Reply

  31. Maria
    Nov 07, 2015 @ 15:45:17

    (2) Theoden strikes us at his first appearance as a querelous old man, suspicious and petty. His manner is just skirting outright insulting to Gandalf. But then Grima/Wormtongue begins speaking for him, and Grima’s manner is so insulting that it can’t even be said to pretend courtesy. Grima is truculent, behaving as though he has every right to speak for Theoden, without even waiting for Theoden to designate him. If we hadn’t read this before, we would wonder what was going on here. Why is a mere counsellor, seated not in a chair but on the steps, as if an underling, speaking as the king’s mouthpiece, while the king defers to him and echoes his cues. Because this whole setup looks “off”, we already mistrust Grima right from the first page. Also adding to that vibe which suggests something “off” is the complete silence of Eowyn. She stands beside King Theoden, signalling that she is someone closer to him than the man sitting on the step. She looks like someone with more right than Grima to speak for the king. Yet she doesn’t speak — doesn’t even make a routine gesture of hospitality such as might seem a woman’s part. She stands there silent, and that also suggests something is wrong and strange about the setup in Theoden’s court.

    Reply

  32. Maria
    Nov 07, 2015 @ 15:55:57

    (3) Gandalf’s “cure” of Theoden involves getting him outdoors. Why not say what needed saying inside the hall? Why did he have to get him outside to talk to him? In a way, it goes back to the first thing I noticed about the people of Rohan, their connection with their great prairies. As soon as Theoden stands out in the open, the wind blows on him, the sun beats down on him, the open grasslands and huge open sky remind him where he comes from, who his people are, what sort of king they look to. When Gandalf and Hama and Eomer all start to “talk turkey”, Theoden is hearing it in the right setting. In a dark hall, it might be incorrect to tell your king what’s what. But out on the prairies, things feel different. Straight talk is the only kind of talk that makes sense out here. In this setting, Theoden can take it in the right spirit — suddenly Grima’s suggestions seem like convoluted nonsense, and this plain talk makes total sense.

    Reply

  33. Maria
    Nov 07, 2015 @ 16:05:28

    (4) The revelation that Grima was a sort of fifth column, working for Saruman, finishes the cleanup at Theoden’s court. Now it makes sense — all his attempts to undermine and weaken Theoden’s morale had a specific practical goal. Theoden’s reaction to this betrayal tells us a lot about Theoden. He doesn’t order Grima imprisoned or killed. He offers him a choice — prove your worth by doing your bit in the coming battle — or get out of Rohan and go away to Saruman. Theoden challenges Grima to show who he really is. Actions speak louder than words. Grima has done his work of betrayal with words, then has tried to salvage his position with more words. But his true self will be shown not in words but in deeds. Theoden and his true folk, Eomer and all the rest, are more convinced by actions than by words.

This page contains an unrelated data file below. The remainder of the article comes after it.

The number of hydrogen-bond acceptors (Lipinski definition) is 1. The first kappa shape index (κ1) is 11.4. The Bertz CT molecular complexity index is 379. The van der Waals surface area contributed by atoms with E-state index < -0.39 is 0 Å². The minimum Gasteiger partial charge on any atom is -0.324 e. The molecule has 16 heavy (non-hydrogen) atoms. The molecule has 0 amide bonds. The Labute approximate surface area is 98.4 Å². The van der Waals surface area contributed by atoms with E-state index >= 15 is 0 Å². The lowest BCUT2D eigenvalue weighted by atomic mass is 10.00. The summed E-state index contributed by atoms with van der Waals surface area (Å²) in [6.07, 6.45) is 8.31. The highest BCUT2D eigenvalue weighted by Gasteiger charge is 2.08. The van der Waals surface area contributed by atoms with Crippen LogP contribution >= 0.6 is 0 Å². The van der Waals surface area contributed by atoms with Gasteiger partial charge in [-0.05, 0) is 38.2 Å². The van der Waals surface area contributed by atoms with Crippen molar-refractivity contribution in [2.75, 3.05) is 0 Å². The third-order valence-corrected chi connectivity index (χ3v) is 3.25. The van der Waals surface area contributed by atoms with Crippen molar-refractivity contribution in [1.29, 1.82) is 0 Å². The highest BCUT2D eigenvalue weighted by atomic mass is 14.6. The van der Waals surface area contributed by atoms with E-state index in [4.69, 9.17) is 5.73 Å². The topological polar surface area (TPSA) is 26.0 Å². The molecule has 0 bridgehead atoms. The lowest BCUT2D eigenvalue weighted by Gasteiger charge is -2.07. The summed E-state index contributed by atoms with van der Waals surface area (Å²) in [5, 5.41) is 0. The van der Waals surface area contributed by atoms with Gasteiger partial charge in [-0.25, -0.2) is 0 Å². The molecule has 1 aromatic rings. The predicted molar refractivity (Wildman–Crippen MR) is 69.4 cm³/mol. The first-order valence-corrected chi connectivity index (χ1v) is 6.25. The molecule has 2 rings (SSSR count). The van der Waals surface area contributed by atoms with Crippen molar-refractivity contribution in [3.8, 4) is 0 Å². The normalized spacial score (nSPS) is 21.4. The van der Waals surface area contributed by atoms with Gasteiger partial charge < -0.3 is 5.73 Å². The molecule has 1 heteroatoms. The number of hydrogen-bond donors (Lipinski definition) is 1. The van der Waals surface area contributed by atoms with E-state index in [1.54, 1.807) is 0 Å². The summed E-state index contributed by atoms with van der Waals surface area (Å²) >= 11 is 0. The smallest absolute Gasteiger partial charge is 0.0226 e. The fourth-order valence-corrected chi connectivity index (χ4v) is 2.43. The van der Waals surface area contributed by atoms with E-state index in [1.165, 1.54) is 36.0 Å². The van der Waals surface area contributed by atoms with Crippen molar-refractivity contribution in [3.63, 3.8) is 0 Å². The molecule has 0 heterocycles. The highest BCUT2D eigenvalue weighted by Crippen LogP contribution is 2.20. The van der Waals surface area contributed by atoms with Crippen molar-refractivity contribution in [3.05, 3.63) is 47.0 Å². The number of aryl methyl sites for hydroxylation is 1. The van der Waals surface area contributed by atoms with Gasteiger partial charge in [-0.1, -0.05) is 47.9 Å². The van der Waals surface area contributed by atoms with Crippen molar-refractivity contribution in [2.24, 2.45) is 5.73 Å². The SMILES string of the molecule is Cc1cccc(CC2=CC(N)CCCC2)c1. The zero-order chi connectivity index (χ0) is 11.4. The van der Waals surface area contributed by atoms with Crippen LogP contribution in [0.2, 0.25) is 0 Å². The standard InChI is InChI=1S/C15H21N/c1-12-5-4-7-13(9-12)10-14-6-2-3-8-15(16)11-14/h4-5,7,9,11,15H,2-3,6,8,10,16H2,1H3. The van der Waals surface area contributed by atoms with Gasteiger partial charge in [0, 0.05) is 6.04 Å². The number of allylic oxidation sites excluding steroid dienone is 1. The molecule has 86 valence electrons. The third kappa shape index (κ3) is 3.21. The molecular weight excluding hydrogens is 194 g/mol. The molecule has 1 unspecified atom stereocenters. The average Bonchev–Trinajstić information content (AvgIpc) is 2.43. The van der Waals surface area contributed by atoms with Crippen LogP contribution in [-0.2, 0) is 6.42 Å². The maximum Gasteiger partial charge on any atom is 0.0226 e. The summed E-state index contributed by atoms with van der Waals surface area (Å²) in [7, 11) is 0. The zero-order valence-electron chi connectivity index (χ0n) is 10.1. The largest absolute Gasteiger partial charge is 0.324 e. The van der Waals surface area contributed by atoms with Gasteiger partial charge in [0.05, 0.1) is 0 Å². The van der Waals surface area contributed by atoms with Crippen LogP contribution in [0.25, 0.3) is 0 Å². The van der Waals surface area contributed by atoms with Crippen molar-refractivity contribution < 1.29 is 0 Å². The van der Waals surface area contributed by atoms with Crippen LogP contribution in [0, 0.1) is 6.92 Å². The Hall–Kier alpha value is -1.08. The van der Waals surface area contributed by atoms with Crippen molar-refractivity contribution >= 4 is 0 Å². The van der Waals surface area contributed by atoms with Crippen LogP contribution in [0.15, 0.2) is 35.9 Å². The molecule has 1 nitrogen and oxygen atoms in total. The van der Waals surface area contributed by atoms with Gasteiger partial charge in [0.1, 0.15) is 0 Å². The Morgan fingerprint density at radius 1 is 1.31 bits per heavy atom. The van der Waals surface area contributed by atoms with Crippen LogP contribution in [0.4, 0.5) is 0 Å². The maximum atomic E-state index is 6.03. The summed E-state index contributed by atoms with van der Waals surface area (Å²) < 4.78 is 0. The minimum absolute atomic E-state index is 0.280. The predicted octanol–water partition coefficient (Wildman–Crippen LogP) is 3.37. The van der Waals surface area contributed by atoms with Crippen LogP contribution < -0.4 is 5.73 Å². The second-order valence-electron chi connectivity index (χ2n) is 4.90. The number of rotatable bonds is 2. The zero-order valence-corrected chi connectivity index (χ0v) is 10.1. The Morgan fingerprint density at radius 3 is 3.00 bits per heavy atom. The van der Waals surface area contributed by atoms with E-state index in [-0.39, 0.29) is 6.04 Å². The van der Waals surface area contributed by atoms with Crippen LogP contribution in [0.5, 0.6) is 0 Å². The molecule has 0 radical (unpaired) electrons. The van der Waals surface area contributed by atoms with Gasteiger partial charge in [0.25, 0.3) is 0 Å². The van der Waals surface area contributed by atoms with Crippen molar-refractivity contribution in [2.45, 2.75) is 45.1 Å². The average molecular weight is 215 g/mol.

Reply

  34. Maria
    Nov 07, 2015 @ 16:12:12

    (5) The silent woman Eowyn is brought forward near the end of this chapter. We begin to see who she is, and why she has been so silent. She has been trapped in a position where chances to act have been limited, and words have been useless. She seems like a creature who belongs out here on the prairie with her brother, caged up all this time in the dark hall. But her value has been recognized, even in this setting. When Theoden prepares to ride to war, he must consider who he can trust to keep his people safe in his absence. Eomer goes with him, and that rules him out — but who else of equal value can he spare? Hama speaks for all the folk when he says, “Eowyn — we trust Eowyn.” She is presented with a sword and armor, invested with authority by the king, and trusted with responsibility for the people under her protection. She still seems unhappy, wishing to ride with the warriors. But she does the job she has been given. And we readers realize that it’s a necessary and important job, even if Eowyn doesn’t.

    Reply

  35. Nancy
    Nov 23, 2015 @ 12:08:49

    I want you to know that I so enjoy reading you comments and observations. They form an excellent study guide for these books. And your dedication is something I envy and makes me ashamed that I just can’t find the time to do likewise. Good job!

    Reply

    • Maria
      Nov 23, 2015 @ 16:39:49

      Honestly and obviously, my so-called “dedication” to this blog has eroded in the past couple of months. I really ought to get it back on track soon. You are busy with so many things! Why be ashamed of not doing one thing, when you are doing a dozen others — all of them interesting!

      Reply